Solved

PL/SQL Exploit - Lack of Strong Variable Typing in Parameters?

Posted on 2013-06-10
4
308 Views
Last Modified: 2013-06-12
I'm beginning to write PL/SQL code (in the form of packages), and want to start out doing it correctly. I read the following statements in a training manual, but can't find verification of this anywhere else.

"There are known exploits of PL/SQL that use the lack of strong variable typing in parameters to a disadvantage. Therefore, it is recommended that parameters be assigned to local variables inside the code of the procedure using strongly typed data types."

Basically, they're saying that whenever you bring in a parameter, you should redefine it within your package as a local variable. (Example shown below). My question is whether this is still a known exploit or if it is a non-issue in the newer versions of Oracle? We're using Oracle v11g. Renaming parameters makes the package a bit more complicated for someone else to follow, so I'd rather not rename them unless this is a real threat.
                                  Thanks!


CREATE OR REPLACE PROCEDURE my_proc (myNum NUMBER, myText VARCHAR2) IS
   varNum  NUMBER(5);
   varText   VARCHAR2(15);
BEGIN
   varNum := myNum;
   varText := myText;
.....
END
0
Comment
Question by:oneDayAtaTime
  • 2
  • 2
4 Comments
 
LVL 73

Expert Comment

by:sdstuber
ID: 39234705
Unconstrained parameters are still in 11gR2.

So, assigning them to local variables in order to enforce data constraints is still a good idea if you need to constrain.  If not you can use dbms_assert or other conditions that check your inputs before proceeding.

If however, your procedure acts as a "gateway" of sorts, where data simply passes through it, it may be acceptable and preferable to leave it unconstrained.

For instance a procedure that receives data from an externally generated file or webservice may allow unconstrained parameters and then pass that data to other procedures for validation and cleansing.

Also, generic-reusable routines may be intentionally unconstrained because they need to be able to handle input from a variety of calls.

For example, a function that parses a string may accept a VARCHAR2.
If used within a sql statement that value will be limited to 4000 characters or less (as of 11gR2)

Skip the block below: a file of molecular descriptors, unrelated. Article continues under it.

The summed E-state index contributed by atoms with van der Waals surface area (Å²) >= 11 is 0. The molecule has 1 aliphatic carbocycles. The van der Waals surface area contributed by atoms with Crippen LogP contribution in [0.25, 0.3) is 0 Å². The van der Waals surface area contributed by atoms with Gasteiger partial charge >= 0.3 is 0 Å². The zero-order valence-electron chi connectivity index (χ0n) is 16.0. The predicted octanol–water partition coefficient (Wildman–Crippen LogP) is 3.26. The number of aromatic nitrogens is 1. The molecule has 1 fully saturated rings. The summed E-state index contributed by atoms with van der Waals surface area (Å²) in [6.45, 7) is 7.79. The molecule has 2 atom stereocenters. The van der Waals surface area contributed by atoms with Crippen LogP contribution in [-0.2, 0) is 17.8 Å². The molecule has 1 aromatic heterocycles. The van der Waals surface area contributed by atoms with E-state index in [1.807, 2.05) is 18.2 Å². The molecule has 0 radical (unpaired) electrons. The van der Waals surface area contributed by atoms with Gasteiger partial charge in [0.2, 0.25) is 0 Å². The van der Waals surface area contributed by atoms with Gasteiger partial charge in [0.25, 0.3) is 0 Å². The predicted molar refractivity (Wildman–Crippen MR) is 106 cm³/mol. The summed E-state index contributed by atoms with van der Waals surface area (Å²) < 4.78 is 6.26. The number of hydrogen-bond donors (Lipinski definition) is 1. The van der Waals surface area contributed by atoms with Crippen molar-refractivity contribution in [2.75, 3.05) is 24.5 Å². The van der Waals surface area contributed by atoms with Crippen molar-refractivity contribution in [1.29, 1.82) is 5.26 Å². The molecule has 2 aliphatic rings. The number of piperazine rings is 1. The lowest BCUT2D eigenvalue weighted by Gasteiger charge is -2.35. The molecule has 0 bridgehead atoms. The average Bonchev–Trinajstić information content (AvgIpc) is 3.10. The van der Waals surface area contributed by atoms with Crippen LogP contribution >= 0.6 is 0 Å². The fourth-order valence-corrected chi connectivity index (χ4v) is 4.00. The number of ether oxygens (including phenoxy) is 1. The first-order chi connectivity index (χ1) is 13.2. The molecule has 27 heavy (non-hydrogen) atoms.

but if used within a pl/sql block that value may be up to 32K.

If you constrained your value to 4000 with a local variable you'd be limiting the reusability of that function within pl/sql.
0
 

Author Comment

by:oneDayAtaTime
ID: 39237474
So....you're saying that the only reason I need to redefine as a local variable is if I need to constrain the size of the variable? I guess I read the "known exploit" part as more of a security hazard. Maybe they mean that if the variable is not constrained, someone could hack the system and pass in something that isn't intended?
0
 
LVL 73

Accepted Solution

by:
sdstuber earned 500 total points
ID: 39238645
It's not just constraining size but also range of values and nullability.

I don't know of a specific "buffer overrun" type exploit; but if your procedures allow for input that you aren't expecting you can subject yourself to errors, bad return values, data corruption and other "hacks".

Depending on what your procedures do those errors could result in the types of security failures I think you're referring to.
0
 

Author Closing Comment

by:oneDayAtaTime
ID: 39240779
Thanks for the clarification!
0

Featured Post

PRTG Network Monitor: Intuitive Network Monitoring

Network Monitoring is essential to ensure that computer systems and network devices are running. Use PRTG to monitor LANs, servers, websites, applications and devices, bandwidth, virtual environments, remote systems, IoT, and many more. PRTG is easy to set up & use.

Join & Write a Comment

Working with Network Access Control Lists in Oracle 11g (part 1) Part 2: http://www.e-e.com/A_9074.html So, you upgraded to a shiny new 11g database and all of a sudden every program that used UTL_MAIL, UTL_SMTP, UTL_TCP, UTL_HTTP or any oth…
Truncate is a DDL Command where as Delete is a DML Command. Both will delete data from table, but what is the difference between these below statements truncate table <table_name> ?? delete from <table_name> ?? The first command cannot be …
This video shows information on the Oracle Data Dictionary, starting with the Oracle documentation, explaining the different types of Data Dictionary views available by group and permissions as well as giving examples on how to retrieve data from th…
This video shows how to Export data from an Oracle database using the Datapump Export Utility.  The corresponding Datapump Import utility is also discussed and demonstrated.

757 members asked questions and received personalized solutions in the past 7 days.

Join the community of 500,000 technology professionals and ask your questions.

Join & Ask a Question

Need Help in Real-Time?

Connect with top rated Experts

18 Experts available now in Live!

Get 1:1 Help Now